Expect Wintel to be moving into the tablet business too.
Tablet PCs themselves aren't new, but the entire segment is revitalized now thanks to Apple and its iPad.
While ARM-based chip solutions, such as Nvidia's Tegra family and even Apple's A4 chip, seem well suited enough for tablets, Intel isn't going to leave that market alone.
So Mooly, a question regarding how soon can we see ULV into tablets. Anytime soon?
I believe that ULV, if you look at it, you might find [a] few in tablets, but I believe the tablets will require different solutions. Probably they'll require even thinner TDP than what you have seen in the ULV. And for the tablets we've got special solutions that we're going to [uncover] at the coming Computex. We'll have a dedicated silicon for the tablet space. Because the ULV, although it's great for 0.75" or 0.8" notebooks, might be too hot for a tablet, and you need even a lower-power solution. We decided to come with [a] dedicated architecture and dedicated solution to address the tablet segment.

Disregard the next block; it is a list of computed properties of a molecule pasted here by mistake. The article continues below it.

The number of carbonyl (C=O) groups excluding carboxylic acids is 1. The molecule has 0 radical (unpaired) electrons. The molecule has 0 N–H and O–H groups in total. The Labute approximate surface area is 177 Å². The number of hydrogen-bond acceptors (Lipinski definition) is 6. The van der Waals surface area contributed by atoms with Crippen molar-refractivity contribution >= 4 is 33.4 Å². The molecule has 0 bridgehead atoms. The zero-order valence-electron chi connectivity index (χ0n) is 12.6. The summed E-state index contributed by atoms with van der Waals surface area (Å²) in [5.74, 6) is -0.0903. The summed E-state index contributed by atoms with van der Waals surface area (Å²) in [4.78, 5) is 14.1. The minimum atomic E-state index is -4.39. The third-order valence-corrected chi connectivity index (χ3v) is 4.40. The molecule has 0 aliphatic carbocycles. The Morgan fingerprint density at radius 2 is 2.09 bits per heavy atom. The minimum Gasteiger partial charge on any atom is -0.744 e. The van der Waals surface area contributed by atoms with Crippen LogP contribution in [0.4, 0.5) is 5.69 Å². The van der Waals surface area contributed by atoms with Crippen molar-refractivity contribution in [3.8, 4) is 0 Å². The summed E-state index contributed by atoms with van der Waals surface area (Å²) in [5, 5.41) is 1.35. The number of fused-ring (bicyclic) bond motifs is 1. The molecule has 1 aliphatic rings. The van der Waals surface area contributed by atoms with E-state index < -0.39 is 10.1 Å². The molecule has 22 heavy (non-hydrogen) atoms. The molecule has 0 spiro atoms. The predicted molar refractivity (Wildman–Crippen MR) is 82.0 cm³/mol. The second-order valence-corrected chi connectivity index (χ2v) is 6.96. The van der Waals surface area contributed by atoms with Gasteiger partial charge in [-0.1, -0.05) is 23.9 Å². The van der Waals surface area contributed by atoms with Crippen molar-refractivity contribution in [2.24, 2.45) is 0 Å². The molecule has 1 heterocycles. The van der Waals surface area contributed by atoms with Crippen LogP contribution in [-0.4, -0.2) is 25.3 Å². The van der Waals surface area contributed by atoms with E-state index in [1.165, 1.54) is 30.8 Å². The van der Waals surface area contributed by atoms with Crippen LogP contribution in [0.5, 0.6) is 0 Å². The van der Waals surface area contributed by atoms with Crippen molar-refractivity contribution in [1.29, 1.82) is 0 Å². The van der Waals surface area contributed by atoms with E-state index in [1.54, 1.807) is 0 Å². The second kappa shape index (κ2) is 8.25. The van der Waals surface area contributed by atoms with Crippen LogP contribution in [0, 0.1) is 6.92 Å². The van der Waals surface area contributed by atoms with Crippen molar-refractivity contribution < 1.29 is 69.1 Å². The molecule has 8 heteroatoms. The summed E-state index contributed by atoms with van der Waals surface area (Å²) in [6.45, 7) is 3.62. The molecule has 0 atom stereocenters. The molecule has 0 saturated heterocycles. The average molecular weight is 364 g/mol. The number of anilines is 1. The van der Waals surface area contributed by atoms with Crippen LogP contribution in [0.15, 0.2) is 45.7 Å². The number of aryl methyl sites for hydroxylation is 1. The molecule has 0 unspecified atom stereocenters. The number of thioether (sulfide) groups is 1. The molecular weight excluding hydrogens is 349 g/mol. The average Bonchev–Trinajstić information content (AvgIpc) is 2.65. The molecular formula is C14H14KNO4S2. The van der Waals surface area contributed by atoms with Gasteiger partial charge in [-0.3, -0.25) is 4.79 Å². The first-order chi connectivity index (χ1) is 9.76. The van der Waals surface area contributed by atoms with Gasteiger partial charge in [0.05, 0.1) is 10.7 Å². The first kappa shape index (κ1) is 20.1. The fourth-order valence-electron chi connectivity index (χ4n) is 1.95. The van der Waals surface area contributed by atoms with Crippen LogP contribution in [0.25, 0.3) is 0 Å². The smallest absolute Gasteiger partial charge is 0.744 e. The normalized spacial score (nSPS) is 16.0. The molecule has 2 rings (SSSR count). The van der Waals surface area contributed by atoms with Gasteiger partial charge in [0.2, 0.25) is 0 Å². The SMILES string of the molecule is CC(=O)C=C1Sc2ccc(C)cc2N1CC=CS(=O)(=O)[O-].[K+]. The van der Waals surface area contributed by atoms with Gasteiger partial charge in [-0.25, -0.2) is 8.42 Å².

Intel's new Atom-based Moorestown chips could do the trick, but then again, there could be another new reveal at Computex.
In related news, MSI and Asus have long announced ARM-based tablets that run Android – but Digitimes reports that OEMs are now shifting over to Intel and Microsoft powered devices after some "persuasion" from the two giants.
While the ARM-powered Android tablets are still in the works, they may no longer be in the spotlight.